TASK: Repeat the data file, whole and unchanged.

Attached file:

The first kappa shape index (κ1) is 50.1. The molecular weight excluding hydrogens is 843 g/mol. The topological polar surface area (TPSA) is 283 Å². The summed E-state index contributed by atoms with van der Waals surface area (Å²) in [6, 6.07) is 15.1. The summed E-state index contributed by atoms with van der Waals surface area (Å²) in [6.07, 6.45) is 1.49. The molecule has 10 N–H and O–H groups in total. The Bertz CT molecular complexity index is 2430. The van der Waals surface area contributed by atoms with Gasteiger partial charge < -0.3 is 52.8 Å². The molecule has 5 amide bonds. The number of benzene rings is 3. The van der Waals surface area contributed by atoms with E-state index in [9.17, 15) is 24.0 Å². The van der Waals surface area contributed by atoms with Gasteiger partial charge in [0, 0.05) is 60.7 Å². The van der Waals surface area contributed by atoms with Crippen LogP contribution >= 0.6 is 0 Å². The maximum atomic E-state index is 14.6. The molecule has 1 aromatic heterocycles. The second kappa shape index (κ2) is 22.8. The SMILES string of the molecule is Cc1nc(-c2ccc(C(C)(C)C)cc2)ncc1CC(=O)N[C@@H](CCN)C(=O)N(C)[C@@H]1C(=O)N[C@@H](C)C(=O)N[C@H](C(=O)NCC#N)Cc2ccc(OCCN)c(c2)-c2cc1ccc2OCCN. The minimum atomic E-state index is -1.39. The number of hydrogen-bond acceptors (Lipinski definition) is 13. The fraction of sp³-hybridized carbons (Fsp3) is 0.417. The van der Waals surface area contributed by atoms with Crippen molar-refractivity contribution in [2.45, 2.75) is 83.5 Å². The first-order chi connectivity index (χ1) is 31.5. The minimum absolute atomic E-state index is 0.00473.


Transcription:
The first kappa shape index (κ1) is 50.1. The molecular weight excluding hydrogens is 843 g/mol. The topological polar surface area (TPSA) is 283 Å². The summed E-state index contributed by atoms with van der Waals surface area (Å²) in [6, 6.07) is 15.1. The summed E-state index contributed by atoms with van der Waals surface area (Å²) in [6.07, 6.45) is 1.49. The molecule has 10 N–H and O–H groups in total. The Bertz CT molecular complexity index is 2430. The van der Waals surface area contributed by atoms with Gasteiger partial charge < -0.3 is 52.8 Å². The molecule has 5 amide bonds. The number of benzene rings is 3. The van der Waals surface area contributed by atoms with E-state index in [9.17, 15) is 24.0 Å². The van der Waals surface area contributed by atoms with Gasteiger partial charge in [0, 0.05) is 60.7 Å². The van der Waals surface area contributed by atoms with Crippen LogP contribution >= 0.6 is 0 Å². The maximum atomic E-state index is 14.6. The molecule has 1 aromatic heterocycles. The second kappa shape index (κ2) is 22.8. The SMILES string of the molecule is Cc1nc(-c2ccc(C(C)(C)C)cc2)ncc1CC(=O)N[C@@H](CCN)C(=O)N(C)[C@@H]1C(=O)N[C@@H](C)C(=O)N[C@H](C(=O)NCC#N)Cc2ccc(OCCN)c(c2)-c2cc1ccc2OCCN. The minimum atomic E-state index is -1.39. The number of hydrogen-bond acceptors (Lipinski definition) is 13. The fraction of sp³-hybridized carbons (Fsp3) is 0.417. The van der Waals surface area contributed by atoms with Crippen molar-refractivity contribution in [2.45, 2.75) is 83.5 Å². The first-order chi connectivity index (χ1) is 31.5. The minimum absolute atomic E-state index is 0.00473.